Hamburg, Germany (Photo: Luxtonerre)
Ever since the fall of the Berlin Wall, united Germany has risen to become one of Europe's strongest real estate markets. With significant national wealth and a stable economy, Germany is a reliable place for investors and an appealing place for second home buyers.
Away from the capital, there is an immense variety of landscapes, from green hills and woods to picturesque lakes and beaches, to suit a range of holiday home hunters. The major cities of Frankfurt and Munich, located at the heart of Europe, are where investors like to head, benefitting from their culture, business and financial influence. Berlin is the main hotspot for international buyers. The capital favours tenants in a country that largely comprises renters, but this demand generates high yields for homeowners. Those hunting outside of the peak summer season can target Bavarian ski resorts for wintertime returns, giving Germany a versatility to match its economic clout.
The Selling Process
Market your property
If you used an agent to buy your German property, it could make sense to use the same one to sell it as they will already know the property. Alternatively, there are a growing number of websites that can help you sell your property privately.Before you take on the services of an estate agent, you should check carefully what they will and will not do in terms of marketing and their commission charges. In Germany, property may be sold privately or through estate agents. German estate agents do not share listings, meaning more freedom for both buyer and seller.
Once you have found a buyer for your property, it is usual practice for the buyer to sign a reservation form, which will essentially reserve the property for a period of between one and four weeks. Note that at this stage, neither you nor the buyer has entered into a legally binding contract. If the buyer goes ahead with the sale, you should receive details of the official offer via your agent or, in some cases, from the buyer directly.
Cooling off period
There is no cooling off period in Germany.
Sellers must ensure they possess relevant property ownership documents and make sure they have paid any outstanding tax or utility bills on their property. The seller is obliged to sell the property free from defects. The seller is liable for defects, which reduce the value of the property, or prevent the use of the property for a particular purpose. If the property lacks a particular characteristic which the vendor claimed it possessed, they are liable.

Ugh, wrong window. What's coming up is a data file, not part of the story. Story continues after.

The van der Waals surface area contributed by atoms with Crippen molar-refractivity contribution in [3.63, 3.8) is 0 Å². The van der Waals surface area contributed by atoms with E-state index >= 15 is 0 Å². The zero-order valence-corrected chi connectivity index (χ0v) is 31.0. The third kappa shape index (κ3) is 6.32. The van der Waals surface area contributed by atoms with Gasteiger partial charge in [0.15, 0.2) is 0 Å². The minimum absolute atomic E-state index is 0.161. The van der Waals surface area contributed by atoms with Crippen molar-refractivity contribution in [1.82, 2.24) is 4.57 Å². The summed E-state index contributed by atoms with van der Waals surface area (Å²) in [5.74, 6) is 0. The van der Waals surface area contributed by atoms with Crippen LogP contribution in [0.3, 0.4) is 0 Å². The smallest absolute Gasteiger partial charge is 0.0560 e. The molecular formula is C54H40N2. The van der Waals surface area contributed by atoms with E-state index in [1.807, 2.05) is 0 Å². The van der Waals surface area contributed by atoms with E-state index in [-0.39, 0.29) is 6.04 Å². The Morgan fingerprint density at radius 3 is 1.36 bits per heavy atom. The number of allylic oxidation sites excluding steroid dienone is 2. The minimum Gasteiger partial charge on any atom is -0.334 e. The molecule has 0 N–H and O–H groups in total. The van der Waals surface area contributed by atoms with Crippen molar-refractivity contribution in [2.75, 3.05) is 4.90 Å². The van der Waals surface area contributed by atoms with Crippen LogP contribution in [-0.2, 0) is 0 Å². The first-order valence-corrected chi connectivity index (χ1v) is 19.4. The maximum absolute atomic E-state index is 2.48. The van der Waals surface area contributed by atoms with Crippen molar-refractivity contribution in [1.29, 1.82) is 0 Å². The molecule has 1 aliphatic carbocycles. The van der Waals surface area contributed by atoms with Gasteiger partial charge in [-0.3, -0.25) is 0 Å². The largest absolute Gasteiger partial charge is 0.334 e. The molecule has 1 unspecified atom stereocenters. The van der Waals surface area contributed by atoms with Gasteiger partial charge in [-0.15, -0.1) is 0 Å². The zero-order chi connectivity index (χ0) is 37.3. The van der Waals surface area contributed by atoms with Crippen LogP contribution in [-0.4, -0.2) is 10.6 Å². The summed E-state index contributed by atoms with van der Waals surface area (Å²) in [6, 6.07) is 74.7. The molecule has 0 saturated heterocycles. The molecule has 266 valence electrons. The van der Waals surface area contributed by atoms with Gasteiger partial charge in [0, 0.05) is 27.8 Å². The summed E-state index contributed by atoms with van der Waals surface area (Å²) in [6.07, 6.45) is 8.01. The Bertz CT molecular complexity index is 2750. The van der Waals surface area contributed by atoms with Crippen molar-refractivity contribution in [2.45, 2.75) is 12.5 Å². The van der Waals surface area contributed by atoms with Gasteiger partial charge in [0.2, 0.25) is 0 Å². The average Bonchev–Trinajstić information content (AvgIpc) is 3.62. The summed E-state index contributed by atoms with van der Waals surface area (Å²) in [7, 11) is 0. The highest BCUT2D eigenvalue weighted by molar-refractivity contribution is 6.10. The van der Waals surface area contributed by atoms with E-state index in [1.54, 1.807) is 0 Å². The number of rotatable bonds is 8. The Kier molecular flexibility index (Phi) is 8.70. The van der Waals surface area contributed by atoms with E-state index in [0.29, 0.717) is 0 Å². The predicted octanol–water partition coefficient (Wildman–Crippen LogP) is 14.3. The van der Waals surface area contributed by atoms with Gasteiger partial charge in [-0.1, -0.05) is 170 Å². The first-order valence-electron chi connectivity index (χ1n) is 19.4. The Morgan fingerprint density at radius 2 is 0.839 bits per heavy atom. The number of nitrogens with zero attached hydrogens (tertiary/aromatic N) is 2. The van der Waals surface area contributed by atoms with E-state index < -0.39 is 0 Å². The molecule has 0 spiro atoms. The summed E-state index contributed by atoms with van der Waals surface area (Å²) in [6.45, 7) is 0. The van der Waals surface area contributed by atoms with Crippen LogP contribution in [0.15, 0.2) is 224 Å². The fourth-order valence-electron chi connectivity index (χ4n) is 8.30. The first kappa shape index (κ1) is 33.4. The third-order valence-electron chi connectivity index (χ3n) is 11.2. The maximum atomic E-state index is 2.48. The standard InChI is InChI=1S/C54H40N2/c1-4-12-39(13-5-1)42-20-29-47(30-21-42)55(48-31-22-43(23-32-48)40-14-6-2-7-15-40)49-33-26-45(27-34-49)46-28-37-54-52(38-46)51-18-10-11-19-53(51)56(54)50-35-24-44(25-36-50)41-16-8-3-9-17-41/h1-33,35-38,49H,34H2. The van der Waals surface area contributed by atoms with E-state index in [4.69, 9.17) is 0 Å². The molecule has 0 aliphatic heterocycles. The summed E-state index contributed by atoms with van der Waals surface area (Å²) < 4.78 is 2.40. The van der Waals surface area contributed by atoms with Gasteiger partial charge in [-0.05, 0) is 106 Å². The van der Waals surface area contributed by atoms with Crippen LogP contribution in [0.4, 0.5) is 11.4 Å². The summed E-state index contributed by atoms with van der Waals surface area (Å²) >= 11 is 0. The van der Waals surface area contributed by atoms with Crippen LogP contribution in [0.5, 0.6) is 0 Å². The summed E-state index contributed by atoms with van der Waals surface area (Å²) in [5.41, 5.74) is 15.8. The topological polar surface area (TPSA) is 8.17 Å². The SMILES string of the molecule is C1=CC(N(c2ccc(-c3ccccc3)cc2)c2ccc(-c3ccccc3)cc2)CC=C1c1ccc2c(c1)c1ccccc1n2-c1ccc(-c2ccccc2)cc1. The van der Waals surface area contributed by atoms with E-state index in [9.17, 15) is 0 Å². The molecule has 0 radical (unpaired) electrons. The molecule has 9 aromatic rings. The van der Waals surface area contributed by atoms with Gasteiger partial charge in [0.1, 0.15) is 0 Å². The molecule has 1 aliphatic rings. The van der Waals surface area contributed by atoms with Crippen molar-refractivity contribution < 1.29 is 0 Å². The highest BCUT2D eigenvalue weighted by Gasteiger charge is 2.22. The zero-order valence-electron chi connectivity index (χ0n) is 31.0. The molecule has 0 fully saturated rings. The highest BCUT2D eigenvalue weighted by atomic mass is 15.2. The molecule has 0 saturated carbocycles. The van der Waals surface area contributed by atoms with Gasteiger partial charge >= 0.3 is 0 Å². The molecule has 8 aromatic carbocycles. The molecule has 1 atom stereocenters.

A deposit of about 30% will likely be needed to obtain a mortgage which should cover 60 to 70% of the cost up to a 20 year period. Interest rates are the lowest in years at about 4%.
When the seller accepts your offer, your notary will draw up the sale contract. Accuracy is paramount, as even a small error might at least partially invalidate the contract. The contract must show the following:
- Names and addresses of the parties.
- Details of the property.
- The agreed purchase price.
- Terms and conditions of payment, including what happens in the event thatone or other party fails to adhere to the terms of the contract.
The seller is required to disclose any hidden defects, but is not obliged to point out any defects that should be obvious to the buyer. The notary is responsible for the legal work and contract obligations, and checks that no liabilities exist. Both parties need to agree with the notary the date ofsigning the contract. It is strongly advised that you review the contract carefully and have it translated into English if necessary.
At the signing ceremony, the notary reads the contract aloud in German for bothparties. If you are not German speaking and your legal representative is not bilingual, it is advisable to employ a qualified translator. You can at anytime interrupt the proceedings if you do not completely understand a clause.
It is customary for the buyer to pay the purchase monies into an account maintained by the notar. Only when the land registry entry is complete does themoney then get transferred from this holding account to you, the vendor.
The estate agent’s commission is also paid at this stage.
After the contract is signed the notary records the sale at the land registry office (Grundbuchamt), a process that usually takes four to six weeks. A change in ownership officially occurs only when:
An entry is made in this land register when:
- Previous mortgages have been cleared.
- The tax office has certified that the seller has no property taxes outstanding.
Average selling prices
1 Bed Apartments
2 Bed Apartments
3 Bed Apartments
4 Bed Homes
Selling costs checklist
What to put in a property sales contract.
Details of the property, including hidden defects (ones which should be obvious to the buyer are not required to be disclosed) Terms and conditions of payment, including what happens if thher party fails to adhere to the terms of the contract The agreed purchase price